According to FAO’s report 2011 only 2% area of Pakistan is under forest cover so agroforestry is a best option to increase area under tree plantation without decreasing area for traditional cultivation. From the 22.15 million ha of total cultivated land only 2% is under tree cover which can be easily increased to 10%.
Agroforestry is a reliable technique for the sustainability of land in low fertility or when soil is sensitive to erosion. Trees and shrubs play key ecological and economical role in this type of farming system. Agroforestry have advantages like:
- Protects the soil from erosion, increase its nutrient status and improves its structure.
- Provides cheap source of energy like fuelwood, which is relatively accessible and of better quality depending on plant species.
- Planted trees also provide cheap building material, habitat for animals and also provide fencing to protect the crop from livestock, wind and wild animals.
- Planted tree species increase which maintains plant resources/biodiversity of the area and also improves the environmental conditions of the country.
- It also have economic importance by providing offseason employment, sale of the tree products and a reliable source of investment in the agribusiness sector.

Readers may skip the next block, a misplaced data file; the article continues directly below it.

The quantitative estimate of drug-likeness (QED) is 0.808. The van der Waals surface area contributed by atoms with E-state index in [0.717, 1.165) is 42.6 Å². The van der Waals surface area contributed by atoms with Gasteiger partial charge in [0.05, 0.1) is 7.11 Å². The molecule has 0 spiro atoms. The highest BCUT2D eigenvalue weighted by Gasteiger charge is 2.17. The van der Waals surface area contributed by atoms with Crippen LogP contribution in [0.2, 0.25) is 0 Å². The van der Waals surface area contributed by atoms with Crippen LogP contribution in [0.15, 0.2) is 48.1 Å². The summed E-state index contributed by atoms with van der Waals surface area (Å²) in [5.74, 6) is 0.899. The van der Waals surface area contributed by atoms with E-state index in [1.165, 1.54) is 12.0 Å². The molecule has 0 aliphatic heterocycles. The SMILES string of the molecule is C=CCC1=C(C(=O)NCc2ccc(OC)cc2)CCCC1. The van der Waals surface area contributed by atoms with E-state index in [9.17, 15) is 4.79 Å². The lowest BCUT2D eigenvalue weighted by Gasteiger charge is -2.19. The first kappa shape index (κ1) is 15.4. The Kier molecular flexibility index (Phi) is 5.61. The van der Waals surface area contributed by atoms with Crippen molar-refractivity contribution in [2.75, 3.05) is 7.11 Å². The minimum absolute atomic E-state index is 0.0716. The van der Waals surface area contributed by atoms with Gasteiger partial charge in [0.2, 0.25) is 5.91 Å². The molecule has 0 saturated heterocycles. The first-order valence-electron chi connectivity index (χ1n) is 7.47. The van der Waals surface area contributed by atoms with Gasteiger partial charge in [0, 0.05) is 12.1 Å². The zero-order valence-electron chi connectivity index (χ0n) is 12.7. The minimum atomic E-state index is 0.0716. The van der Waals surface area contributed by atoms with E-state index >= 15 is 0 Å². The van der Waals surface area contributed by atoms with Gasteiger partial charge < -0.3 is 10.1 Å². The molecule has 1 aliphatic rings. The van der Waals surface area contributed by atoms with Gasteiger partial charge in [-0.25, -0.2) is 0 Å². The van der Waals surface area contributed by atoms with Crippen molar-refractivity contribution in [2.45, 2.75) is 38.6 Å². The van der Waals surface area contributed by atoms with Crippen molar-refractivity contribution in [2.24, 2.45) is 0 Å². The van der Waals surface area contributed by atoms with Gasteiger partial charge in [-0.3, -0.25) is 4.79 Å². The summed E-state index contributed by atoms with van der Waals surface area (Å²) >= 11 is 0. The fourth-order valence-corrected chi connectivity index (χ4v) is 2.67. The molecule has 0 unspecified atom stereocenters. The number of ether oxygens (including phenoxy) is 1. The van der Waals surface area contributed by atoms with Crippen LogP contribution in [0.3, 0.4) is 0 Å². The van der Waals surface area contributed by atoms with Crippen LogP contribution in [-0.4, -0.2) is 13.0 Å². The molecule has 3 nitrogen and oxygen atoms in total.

Like any other cropping system agroforestry is also classified into spatial and temporal arrangements of the components on the basis of objectives of the farming community i.e. structural, functional, socioeconomic and ecological.
Several systems and practices are included in agroforestry to improve its efficiency on scientific basis which includes:
- Silvo-pasture: In silvopasture trees, forages and livestock are managed together. Trees provide shade to livestock and also have economic value.
- Improved fallows: It is rotational system which is based on the replacement of natural fallow vegetation by the introduction of selected trees or shrubs.
- Taungya system: “Tounga” is derived from hills and “Ya” from cultivation. In taungya system commonly annual agricultural crops are grown with forest species during early years of establishment of forest plantation. Farmers grow crops in this land and take its produce until forest canopy enlarge at a level which makes traditional cropping impossible.
- Plantation crop combination: In this system trees are grown in the fields while crops are grown alongside or underneath. Tree species can be maintained either by managing existing trees or by planting new trees.